'American Idol' Fades Out: Preserving the Show's Legacy Despite a Precipitous Decline

Illustration by Thomas Pitilli
American Idol Fades Out: After 14 seasons, the Fox show stage-manages its exit to end on a high note. 

No hits, depressed ratings, fewer ads and sky-high salaries all led to this week’s bombshell announcement.

Not 24 hours after fox dropped an early morning bomb on May 11 announcing that American Idol, the venerable 14-year-old show that redefined music’s place on TV, would end with its 15th season, the mood backstage at its finale was, surprisingly, ­ebullient. “I’ve been on sets of canceled shows, and they aren’t pretty or fun, but Tuesday felt more like a celebration,” says a behind-the-­curtains observer at Hollywood’s Dolby Theatre. “Nobody was depressed or morose. It wasn’t a funeral.”

Idol in denial? Perhaps. Not only has rival The Voice caught up in overall TV viewers (13.5 million for the NBC franchise's latest season versus 10.7 million for Idol so far in 2015, according to Nielsen), but TV singing competitions as a whole are down more than 20 percent. Idol’s advertising revenue has nose-dived, from $628 million in 2013 to $427 million in 2014, according to Kantar Media. Once able to command $500,000 per 30-second spot as recently as 2011, the show could only ask for $300,000 in 2014, and even less this year. 

Meanwhile, the production remains costly -- in the range of $2 million per episode -- and the talent salaries exorbitant (Ryan Seacrest’s pay: $15 million, with Jennifer Lopez just above him) as Idol looks to compete with a judges panel of proven stars. Add the loss of major sponsors Coca-Cola, Apple and AT&T (good for annual revenue of $150 million; Ford and Google signed on for this year), and the P&L teeters dangerously close to the red.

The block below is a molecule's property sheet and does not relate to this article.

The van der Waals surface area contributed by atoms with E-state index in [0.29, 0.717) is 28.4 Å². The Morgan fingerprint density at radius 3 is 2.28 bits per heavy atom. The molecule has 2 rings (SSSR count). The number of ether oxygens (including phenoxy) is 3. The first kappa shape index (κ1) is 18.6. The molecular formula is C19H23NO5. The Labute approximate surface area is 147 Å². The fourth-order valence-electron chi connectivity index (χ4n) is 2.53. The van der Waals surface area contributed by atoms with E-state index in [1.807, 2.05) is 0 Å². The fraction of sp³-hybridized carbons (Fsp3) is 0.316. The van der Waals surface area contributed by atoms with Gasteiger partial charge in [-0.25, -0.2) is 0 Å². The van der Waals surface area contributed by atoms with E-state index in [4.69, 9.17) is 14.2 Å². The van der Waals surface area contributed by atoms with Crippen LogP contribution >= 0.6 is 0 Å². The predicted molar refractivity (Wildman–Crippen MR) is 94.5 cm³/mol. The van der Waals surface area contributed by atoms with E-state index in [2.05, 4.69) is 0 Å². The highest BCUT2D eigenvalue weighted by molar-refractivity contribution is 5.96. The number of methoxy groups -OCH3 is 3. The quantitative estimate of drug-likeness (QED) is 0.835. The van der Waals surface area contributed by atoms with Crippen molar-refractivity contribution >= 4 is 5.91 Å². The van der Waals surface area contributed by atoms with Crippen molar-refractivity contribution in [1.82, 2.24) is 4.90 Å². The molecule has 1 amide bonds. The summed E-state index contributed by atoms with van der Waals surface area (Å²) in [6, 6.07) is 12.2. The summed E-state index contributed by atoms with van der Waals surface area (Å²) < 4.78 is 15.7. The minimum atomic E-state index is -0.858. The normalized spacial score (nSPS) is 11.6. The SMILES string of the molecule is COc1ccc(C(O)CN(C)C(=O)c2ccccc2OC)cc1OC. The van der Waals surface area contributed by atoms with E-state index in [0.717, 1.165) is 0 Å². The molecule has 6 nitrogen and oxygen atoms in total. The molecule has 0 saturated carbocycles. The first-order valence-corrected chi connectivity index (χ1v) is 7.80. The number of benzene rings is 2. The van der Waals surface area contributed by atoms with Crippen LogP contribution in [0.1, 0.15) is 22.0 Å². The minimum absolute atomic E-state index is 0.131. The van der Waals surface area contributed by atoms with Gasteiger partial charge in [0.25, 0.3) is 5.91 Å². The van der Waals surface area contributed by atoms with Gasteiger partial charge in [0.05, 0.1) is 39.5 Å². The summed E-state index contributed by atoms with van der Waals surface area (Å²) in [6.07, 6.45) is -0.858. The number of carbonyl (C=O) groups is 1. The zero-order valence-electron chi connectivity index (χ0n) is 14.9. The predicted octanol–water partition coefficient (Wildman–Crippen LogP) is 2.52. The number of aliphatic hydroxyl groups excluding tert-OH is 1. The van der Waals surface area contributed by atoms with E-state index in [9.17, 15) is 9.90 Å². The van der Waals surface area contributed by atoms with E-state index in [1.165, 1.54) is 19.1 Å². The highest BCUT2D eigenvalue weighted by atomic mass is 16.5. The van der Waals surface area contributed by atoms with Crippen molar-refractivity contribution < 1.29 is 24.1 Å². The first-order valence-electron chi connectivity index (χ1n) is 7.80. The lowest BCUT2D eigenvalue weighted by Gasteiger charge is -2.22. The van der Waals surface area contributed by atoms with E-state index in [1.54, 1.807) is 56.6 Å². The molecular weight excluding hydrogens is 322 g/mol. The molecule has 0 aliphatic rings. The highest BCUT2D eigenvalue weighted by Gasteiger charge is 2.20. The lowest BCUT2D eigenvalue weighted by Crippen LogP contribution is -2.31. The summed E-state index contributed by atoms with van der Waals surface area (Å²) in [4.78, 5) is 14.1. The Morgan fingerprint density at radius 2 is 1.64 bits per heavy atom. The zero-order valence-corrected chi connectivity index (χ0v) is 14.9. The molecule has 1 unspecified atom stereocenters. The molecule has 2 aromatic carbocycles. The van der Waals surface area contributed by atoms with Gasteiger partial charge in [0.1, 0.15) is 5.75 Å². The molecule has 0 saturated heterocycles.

On the music side, Idol’s once enviable track record also has hit some speed bumps. The last coronation song to make the top 10? Phillip Phillips’ “Home” in 2012. In addition, fewer finalists are getting signed and for much less money. The days when Sony Music laid out a payment structure that began at a $180,000 advance for a first album with the potential to reach $500,000 to $1 million if subsequent options are exercised are long gone. Now, Universal is the show’s recording partner, first through Interscope and, this year, through Big Machine, whose president/CEO Scott Borchetta also serves as Idol’s on-air mentor. Today, an Idol winner may see half of such monies as part of a 360 deal, much of which is recoupable. (Season 11 winner Phillips is currently suing to get out of a contract his lawyer called “onerous.”) The Idol summer tour too has been halved --  from 10 finalists to five with the occasional special guest and smaller venues.

Why the precipitous decline? Newly installed Fox chiefs Dana Walden and Gary Newman and News Corp. executive vp David Hill, Idol’s main executive producer (news of EP Per Blankens' exit emerged on Thursday), might cite TV industry terms like a show’s “natural maturation” and “audience erosion.” But longtime Idol insiders, while apprehensive to share their thoughts publicly for fear of upsetting the new regime, point to a clear turning of the tide: the 2011 exit of Simon Cowell -- not because he took the acidity with him (which he did), but rather the A&R chops. “Simon Cowell was the most astute, honest examiner of what kind of talent the public was seeing,” says one high-ranking source. “He kept the bar high as to who had star potential. Today, the judges fawn over mediocrity and these are artists you’d never give a record deal to."